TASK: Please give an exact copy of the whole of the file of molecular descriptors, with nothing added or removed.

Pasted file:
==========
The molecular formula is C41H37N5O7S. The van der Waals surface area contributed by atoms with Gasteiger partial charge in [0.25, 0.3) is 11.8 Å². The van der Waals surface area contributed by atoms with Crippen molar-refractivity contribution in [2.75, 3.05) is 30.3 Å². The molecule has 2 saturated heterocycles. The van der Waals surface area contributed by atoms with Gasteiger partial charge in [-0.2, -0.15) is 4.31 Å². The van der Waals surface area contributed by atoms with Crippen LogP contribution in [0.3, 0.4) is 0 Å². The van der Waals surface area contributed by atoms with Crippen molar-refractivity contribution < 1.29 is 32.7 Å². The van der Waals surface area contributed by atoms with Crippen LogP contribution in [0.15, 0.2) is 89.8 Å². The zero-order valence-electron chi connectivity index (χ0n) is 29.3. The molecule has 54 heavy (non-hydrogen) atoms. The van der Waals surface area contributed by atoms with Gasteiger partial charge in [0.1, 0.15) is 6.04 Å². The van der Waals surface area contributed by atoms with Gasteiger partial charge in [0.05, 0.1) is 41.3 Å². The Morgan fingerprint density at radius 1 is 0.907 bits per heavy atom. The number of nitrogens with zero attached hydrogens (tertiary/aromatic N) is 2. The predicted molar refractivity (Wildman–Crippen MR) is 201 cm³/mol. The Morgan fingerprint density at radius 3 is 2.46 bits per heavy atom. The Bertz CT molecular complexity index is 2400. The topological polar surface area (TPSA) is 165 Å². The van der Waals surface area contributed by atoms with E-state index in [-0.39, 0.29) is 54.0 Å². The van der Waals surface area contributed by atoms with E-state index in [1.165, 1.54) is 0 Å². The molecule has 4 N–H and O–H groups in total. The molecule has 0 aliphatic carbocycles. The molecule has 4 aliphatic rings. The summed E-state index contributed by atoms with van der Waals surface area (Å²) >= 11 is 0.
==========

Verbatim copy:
The molecular formula is C41H37N5O7S. The van der Waals surface area contributed by atoms with Gasteiger partial charge in [0.25, 0.3) is 11.8 Å². The van der Waals surface area contributed by atoms with Crippen molar-refractivity contribution in [2.75, 3.05) is 30.3 Å². The molecule has 2 saturated heterocycles. The van der Waals surface area contributed by atoms with Gasteiger partial charge in [-0.2, -0.15) is 4.31 Å². The van der Waals surface area contributed by atoms with Crippen LogP contribution in [0.3, 0.4) is 0 Å². The van der Waals surface area contributed by atoms with Crippen molar-refractivity contribution < 1.29 is 32.7 Å². The van der Waals surface area contributed by atoms with Crippen LogP contribution in [0.15, 0.2) is 89.8 Å². The zero-order valence-electron chi connectivity index (χ0n) is 29.3. The molecule has 54 heavy (non-hydrogen) atoms. The van der Waals surface area contributed by atoms with Gasteiger partial charge in [0.1, 0.15) is 6.04 Å². The van der Waals surface area contributed by atoms with Gasteiger partial charge in [0.05, 0.1) is 41.3 Å². The Morgan fingerprint density at radius 1 is 0.907 bits per heavy atom. The number of nitrogens with zero attached hydrogens (tertiary/aromatic N) is 2. The predicted molar refractivity (Wildman–Crippen MR) is 201 cm³/mol. The Morgan fingerprint density at radius 3 is 2.46 bits per heavy atom. The Bertz CT molecular complexity index is 2400. The topological polar surface area (TPSA) is 165 Å². The van der Waals surface area contributed by atoms with E-state index in [-0.39, 0.29) is 54.0 Å². The van der Waals surface area contributed by atoms with E-state index in [1.165, 1.54) is 0 Å². The molecule has 4 N–H and O–H groups in total. The molecule has 0 aliphatic carbocycles. The molecule has 4 aliphatic rings. The summed E-state index contributed by atoms with van der Waals surface area (Å²) >= 11 is 0.